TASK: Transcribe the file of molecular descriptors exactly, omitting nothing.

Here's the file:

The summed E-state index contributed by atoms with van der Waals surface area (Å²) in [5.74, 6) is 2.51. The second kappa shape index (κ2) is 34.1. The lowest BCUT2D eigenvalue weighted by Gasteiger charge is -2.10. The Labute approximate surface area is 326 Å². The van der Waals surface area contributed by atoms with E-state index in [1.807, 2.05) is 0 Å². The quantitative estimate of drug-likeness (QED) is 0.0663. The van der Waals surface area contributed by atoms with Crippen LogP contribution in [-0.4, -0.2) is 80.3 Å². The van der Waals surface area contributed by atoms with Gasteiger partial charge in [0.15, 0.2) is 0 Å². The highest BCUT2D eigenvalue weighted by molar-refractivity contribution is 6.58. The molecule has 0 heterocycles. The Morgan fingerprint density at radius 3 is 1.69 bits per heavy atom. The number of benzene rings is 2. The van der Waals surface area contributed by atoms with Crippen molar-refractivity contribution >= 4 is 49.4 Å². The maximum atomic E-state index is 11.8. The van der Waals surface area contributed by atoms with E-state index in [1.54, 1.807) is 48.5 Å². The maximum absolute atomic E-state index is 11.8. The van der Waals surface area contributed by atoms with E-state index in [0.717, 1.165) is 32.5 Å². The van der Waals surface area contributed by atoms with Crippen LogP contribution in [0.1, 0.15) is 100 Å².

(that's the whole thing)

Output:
The summed E-state index contributed by atoms with van der Waals surface area (Å²) in [5.74, 6) is 2.51. The second kappa shape index (κ2) is 34.1. The lowest BCUT2D eigenvalue weighted by Gasteiger charge is -2.10. The Labute approximate surface area is 326 Å². The van der Waals surface area contributed by atoms with E-state index in [1.807, 2.05) is 0 Å². The quantitative estimate of drug-likeness (QED) is 0.0663. The van der Waals surface area contributed by atoms with Crippen LogP contribution in [-0.4, -0.2) is 80.3 Å². The van der Waals surface area contributed by atoms with Gasteiger partial charge in [0.15, 0.2) is 0 Å². The highest BCUT2D eigenvalue weighted by molar-refractivity contribution is 6.58. The molecule has 0 heterocycles. The Morgan fingerprint density at radius 3 is 1.69 bits per heavy atom. The number of benzene rings is 2. The van der Waals surface area contributed by atoms with Crippen molar-refractivity contribution >= 4 is 49.4 Å². The maximum atomic E-state index is 11.8. The van der Waals surface area contributed by atoms with E-state index in [1.54, 1.807) is 48.5 Å². The maximum absolute atomic E-state index is 11.8. The van der Waals surface area contributed by atoms with E-state index in [0.717, 1.165) is 32.5 Å². The van der Waals surface area contributed by atoms with Crippen LogP contribution in [0.1, 0.15) is 100 Å².